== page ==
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Kerry Towler

Chair, Department of Social Sciences; Associate Professor of Psychology

ktowler@tnwesleyan.edu (423) 746-5257

What do you think the title Associate Professor of Psychology suggests about what I do? A title provides little information except that which YOU carry with you while reading. My guess is that your first thoughts are of counseling or clinical interests. It is a good guess; but, it is incorrect. My professional training is in the field of experimental psychology, more specifically, in the domain of cognitive neuroscience a branch of biological psychology.

My training as a social scientist began as an undergraduate at the University of Central Arkansas and continued with graduate work at the University of Tennessee (UTK). As an undergraduate I studied both social and natural sciences to obtain a B. S. in Psychology with a minor in Chemistry; this course of study provided excellent foundations for graduate school in biological psychology. The graduate degrees that I obtained from UTK included both an M. A. and Ph. D. in Psychology with Experimental emphases. My graduate research utilized the Electroencephalograph (EEG) to investigate early diagnostics for Alzheimer ’s disease and learning disabilities (dyslexia). In addition, I have a background in the biological research of Attention Deficit Hyperactivity Disorder (ADHD). My work at TWC has emphasized teaching; however, I use research to help my students understand the role of science in growing their own knowledge.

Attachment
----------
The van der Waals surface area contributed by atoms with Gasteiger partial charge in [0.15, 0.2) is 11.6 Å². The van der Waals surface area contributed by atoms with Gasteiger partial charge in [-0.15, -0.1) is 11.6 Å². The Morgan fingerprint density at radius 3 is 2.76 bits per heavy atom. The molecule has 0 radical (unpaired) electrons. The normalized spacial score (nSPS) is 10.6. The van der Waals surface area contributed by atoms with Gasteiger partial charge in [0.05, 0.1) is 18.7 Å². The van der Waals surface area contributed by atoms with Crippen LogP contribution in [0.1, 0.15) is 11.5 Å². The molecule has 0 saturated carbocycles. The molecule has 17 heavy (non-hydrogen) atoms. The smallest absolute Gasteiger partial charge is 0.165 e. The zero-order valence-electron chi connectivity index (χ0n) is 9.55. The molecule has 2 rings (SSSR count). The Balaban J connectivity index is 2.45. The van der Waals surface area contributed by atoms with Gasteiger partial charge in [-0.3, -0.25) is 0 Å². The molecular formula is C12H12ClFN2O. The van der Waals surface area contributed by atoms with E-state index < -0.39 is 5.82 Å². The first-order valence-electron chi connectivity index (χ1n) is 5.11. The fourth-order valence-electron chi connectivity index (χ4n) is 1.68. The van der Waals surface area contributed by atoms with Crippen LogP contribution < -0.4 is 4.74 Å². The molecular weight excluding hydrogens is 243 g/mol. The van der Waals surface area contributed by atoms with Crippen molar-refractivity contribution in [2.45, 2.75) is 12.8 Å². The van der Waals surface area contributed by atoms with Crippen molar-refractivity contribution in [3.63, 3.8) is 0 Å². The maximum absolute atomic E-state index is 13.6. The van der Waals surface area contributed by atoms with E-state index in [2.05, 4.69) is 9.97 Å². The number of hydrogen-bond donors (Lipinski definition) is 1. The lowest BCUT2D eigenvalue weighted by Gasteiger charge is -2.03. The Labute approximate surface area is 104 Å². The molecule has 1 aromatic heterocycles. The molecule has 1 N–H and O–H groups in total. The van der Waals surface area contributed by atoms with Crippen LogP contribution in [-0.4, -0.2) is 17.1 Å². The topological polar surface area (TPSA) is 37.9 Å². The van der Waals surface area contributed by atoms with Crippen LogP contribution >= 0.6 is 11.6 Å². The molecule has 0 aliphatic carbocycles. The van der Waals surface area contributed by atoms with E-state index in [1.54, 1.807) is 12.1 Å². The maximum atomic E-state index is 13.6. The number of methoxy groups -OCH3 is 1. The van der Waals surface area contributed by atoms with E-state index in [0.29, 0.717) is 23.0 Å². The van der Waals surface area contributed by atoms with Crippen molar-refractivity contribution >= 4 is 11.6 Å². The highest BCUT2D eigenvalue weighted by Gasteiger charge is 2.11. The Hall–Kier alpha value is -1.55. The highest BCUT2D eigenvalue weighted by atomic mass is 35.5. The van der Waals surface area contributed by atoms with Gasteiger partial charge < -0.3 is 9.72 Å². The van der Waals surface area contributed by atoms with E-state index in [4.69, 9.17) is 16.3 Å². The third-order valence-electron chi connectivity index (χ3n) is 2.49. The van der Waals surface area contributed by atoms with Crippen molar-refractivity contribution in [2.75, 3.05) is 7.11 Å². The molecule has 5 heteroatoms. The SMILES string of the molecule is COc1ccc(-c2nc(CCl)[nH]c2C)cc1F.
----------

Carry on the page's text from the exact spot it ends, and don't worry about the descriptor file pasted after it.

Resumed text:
Experimental psychology provides the scientific foundation which informs all psychological domains. My students and I have investigated such topics as math anxiety in college students, students’ perceptions of their college instructors, gender similarities in math abilities, and college students’ health behaviors. Sometimes our investigations take the students into the classroom while other investigations are web-based. Wherever people can be found, we can perform scientific research which addresses our research questions. When we complete our investigations, we take our projects to regional and national conferences so that we can complete the scientific process by publishing our results.

As you see, my training and research interests overlap that of the clinical domain; however, I am an experimental psychologist. My students and I have fun investigating a world filled with people.